Yet for the time being, Hartzell may not have much to worry about. Chile is extremely unlikely to join NAFTA in 1996 -- despite a last-ditch lobbying effort by two Washington law firms and the Chilean-American Chamber of Commerce. In fact, Latin America's strongest economy is unlikely to see any progress toward NAFTA membership until 1997, long after U.S. elections are over. That's because the Chilean government won't negotiate until Clinton receives fast-track authority from Congress to do so, and many lawmakers from both parties question the wisdom of extending NAFTA benefits to other countries following Mexico's peso collapse.
Chilean President Eduardo Frei, who's been pushing hard for NAFTA member-ship, says he's disappointed, but that "the delay represents an internal political dispute in the United States, within which the Chilean government does not play any role." Tired of waiting for Washington to get its act together, Chile has decided to forge its own free-trade agreement with Canada -- without U.S. participation.
Says Hartzell: "We get the strong attitude that until NAFTA -- particularly the situation with Mexico -- works itself into a smoother operation, there seems to be resistance to expanding NAFTA."
Yet Hartzell says his members are still angry that the administration "has not kept its promise to enter into negotiations with Mexico to honor tariff reductions under NAFTA at the same rate that Mexico had previously agreed to with Chile. I don't know why we're even considering a free-trade agreement in Chile when we have such a mess in Mexico."
According to John De Luca, president of the Wine Institute, the Mexican tariff on Chilean wines dropped to zero on Jan. 1, 1996, but Mexico's tariffs on U.S. wines won't reach zero until 2004. Furthermore, GATT calls for a 36% decrease over the next six years on tariffs of all foreign wine into the United States, beginning immediately, but no corresponding reductions for U.S. wines entering Europe until 1997.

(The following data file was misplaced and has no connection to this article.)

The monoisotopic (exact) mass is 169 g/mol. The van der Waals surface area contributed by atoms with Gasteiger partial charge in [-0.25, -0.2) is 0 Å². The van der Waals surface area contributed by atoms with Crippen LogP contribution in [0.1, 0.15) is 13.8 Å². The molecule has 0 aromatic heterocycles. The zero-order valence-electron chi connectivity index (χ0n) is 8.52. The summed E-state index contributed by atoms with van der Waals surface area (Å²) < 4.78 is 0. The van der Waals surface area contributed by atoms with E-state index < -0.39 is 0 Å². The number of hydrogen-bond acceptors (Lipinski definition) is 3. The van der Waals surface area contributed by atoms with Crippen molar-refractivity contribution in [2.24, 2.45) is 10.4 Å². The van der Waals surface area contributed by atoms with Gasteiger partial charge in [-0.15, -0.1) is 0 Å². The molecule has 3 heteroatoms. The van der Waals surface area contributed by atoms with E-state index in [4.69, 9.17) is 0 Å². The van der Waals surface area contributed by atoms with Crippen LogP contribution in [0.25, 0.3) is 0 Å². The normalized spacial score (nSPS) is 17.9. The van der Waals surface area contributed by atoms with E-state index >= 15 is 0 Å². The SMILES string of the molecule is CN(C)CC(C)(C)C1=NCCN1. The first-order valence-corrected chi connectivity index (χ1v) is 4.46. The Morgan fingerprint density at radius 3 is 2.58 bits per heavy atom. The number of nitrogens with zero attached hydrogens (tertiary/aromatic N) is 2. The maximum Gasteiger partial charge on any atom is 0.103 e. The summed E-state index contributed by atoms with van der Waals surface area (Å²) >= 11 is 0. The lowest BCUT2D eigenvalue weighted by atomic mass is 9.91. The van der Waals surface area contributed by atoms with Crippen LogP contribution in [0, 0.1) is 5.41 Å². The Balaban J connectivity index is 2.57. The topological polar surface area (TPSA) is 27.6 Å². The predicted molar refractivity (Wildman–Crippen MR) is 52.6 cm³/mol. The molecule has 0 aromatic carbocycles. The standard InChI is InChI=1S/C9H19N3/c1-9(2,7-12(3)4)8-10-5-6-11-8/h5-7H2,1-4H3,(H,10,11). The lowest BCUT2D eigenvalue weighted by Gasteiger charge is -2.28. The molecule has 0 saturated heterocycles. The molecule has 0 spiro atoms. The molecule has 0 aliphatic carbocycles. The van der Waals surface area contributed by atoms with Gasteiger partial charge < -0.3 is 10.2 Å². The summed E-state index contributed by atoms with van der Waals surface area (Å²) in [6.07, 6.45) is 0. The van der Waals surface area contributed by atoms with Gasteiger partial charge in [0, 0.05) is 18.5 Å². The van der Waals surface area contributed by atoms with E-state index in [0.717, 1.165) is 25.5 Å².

"We have already been burned badly with NAFTA, and we're deeply disappointed with GATT," he complained. "Our tariffs are already the lowest in the world. NAFTA was designed to be a fair-trade agreement between three nations, but right at the start, there's an inequity. Chile has a special relationship with Mexico, and that is unacceptable to us."
The current duty on Chilean wine comes to about 7 cents a bottle, according to Kalik, meaning that if Chilean wine were allowed to enter duty-free, it would enjoy even more of a price advantage vis-a-vis U.S. wine than it has now.
California's efforts to exempt wine from the current U.S.-Chile trade talks do have a precedent. In 1993, lobbyists representing the U.S. Commonwealth of Puerto Rico successfully kept canned tuna off the list of Mexican products that could enter the United States duty-free under NAFTA. The exemption, which doesn't permit duty-free Mexican tuna imports until 2009, may have saved as many as 5,000 cannery jobs in Puerto Rico.
The business of winemaking, however, is much bigger.
"Our estimates show that over 600,000 jobs depend upon the U.S. wine industry," De Luca said, adding that 90% of those jobs are in California. "The time has come for the U.S. wine industry to stop being the sacrificial lamb of international trade negotiations."